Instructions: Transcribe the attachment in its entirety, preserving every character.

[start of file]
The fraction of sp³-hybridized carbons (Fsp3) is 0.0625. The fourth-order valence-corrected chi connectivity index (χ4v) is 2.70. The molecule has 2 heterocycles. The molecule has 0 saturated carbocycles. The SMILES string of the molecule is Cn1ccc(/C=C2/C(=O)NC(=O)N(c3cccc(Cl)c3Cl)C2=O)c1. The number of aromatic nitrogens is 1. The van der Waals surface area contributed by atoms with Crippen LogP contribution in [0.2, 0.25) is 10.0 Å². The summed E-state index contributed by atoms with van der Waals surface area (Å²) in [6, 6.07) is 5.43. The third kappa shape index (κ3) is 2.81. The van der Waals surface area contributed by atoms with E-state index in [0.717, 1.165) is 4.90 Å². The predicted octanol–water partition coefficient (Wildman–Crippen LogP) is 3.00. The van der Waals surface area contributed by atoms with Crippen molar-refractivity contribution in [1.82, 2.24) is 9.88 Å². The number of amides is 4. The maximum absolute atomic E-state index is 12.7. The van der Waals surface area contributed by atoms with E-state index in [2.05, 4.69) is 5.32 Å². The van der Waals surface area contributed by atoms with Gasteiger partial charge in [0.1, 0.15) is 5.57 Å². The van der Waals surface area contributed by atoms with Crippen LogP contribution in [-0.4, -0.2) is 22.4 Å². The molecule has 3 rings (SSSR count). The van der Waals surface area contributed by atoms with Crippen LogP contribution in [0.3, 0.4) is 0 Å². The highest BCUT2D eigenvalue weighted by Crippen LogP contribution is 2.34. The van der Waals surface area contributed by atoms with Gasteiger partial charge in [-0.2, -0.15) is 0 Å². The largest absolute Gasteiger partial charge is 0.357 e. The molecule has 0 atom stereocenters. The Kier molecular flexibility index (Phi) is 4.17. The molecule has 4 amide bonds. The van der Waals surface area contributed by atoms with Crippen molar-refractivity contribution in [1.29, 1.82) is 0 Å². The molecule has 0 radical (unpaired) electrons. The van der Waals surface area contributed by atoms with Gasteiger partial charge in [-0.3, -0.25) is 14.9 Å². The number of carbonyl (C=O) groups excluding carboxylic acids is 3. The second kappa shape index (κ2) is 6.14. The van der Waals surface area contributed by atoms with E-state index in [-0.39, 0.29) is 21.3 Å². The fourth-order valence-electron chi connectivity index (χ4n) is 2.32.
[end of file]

The fraction of sp³-hybridized carbons (Fsp3) is 0.0625. The fourth-order valence-corrected chi connectivity index (χ4v) is 2.70. The molecule has 2 heterocycles. The molecule has 0 saturated carbocycles. The SMILES string of the molecule is Cn1ccc(/C=C2/C(=O)NC(=O)N(c3cccc(Cl)c3Cl)C2=O)c1. The number of aromatic nitrogens is 1. The van der Waals surface area contributed by atoms with Crippen LogP contribution in [0.2, 0.25) is 10.0 Å². The summed E-state index contributed by atoms with van der Waals surface area (Å²) in [6, 6.07) is 5.43. The third kappa shape index (κ3) is 2.81. The van der Waals surface area contributed by atoms with E-state index in [0.717, 1.165) is 4.90 Å². The predicted octanol–water partition coefficient (Wildman–Crippen LogP) is 3.00. The van der Waals surface area contributed by atoms with Crippen molar-refractivity contribution in [1.82, 2.24) is 9.88 Å². The number of amides is 4. The maximum absolute atomic E-state index is 12.7. The van der Waals surface area contributed by atoms with E-state index in [2.05, 4.69) is 5.32 Å². The van der Waals surface area contributed by atoms with Gasteiger partial charge in [0.1, 0.15) is 5.57 Å². The van der Waals surface area contributed by atoms with Crippen LogP contribution in [-0.4, -0.2) is 22.4 Å². The molecule has 3 rings (SSSR count). The van der Waals surface area contributed by atoms with Crippen LogP contribution in [0.3, 0.4) is 0 Å². The highest BCUT2D eigenvalue weighted by Crippen LogP contribution is 2.34. The van der Waals surface area contributed by atoms with Gasteiger partial charge in [-0.2, -0.15) is 0 Å². The largest absolute Gasteiger partial charge is 0.357 e. The molecule has 0 atom stereocenters. The Kier molecular flexibility index (Phi) is 4.17. The molecule has 4 amide bonds. The van der Waals surface area contributed by atoms with Crippen molar-refractivity contribution in [1.29, 1.82) is 0 Å². The molecule has 0 radical (unpaired) electrons. The van der Waals surface area contributed by atoms with Gasteiger partial charge in [-0.3, -0.25) is 14.9 Å². The number of carbonyl (C=O) groups excluding carboxylic acids is 3. The second kappa shape index (κ2) is 6.14. The van der Waals surface area contributed by atoms with E-state index in [-0.39, 0.29) is 21.3 Å². The fourth-order valence-electron chi connectivity index (χ4n) is 2.32.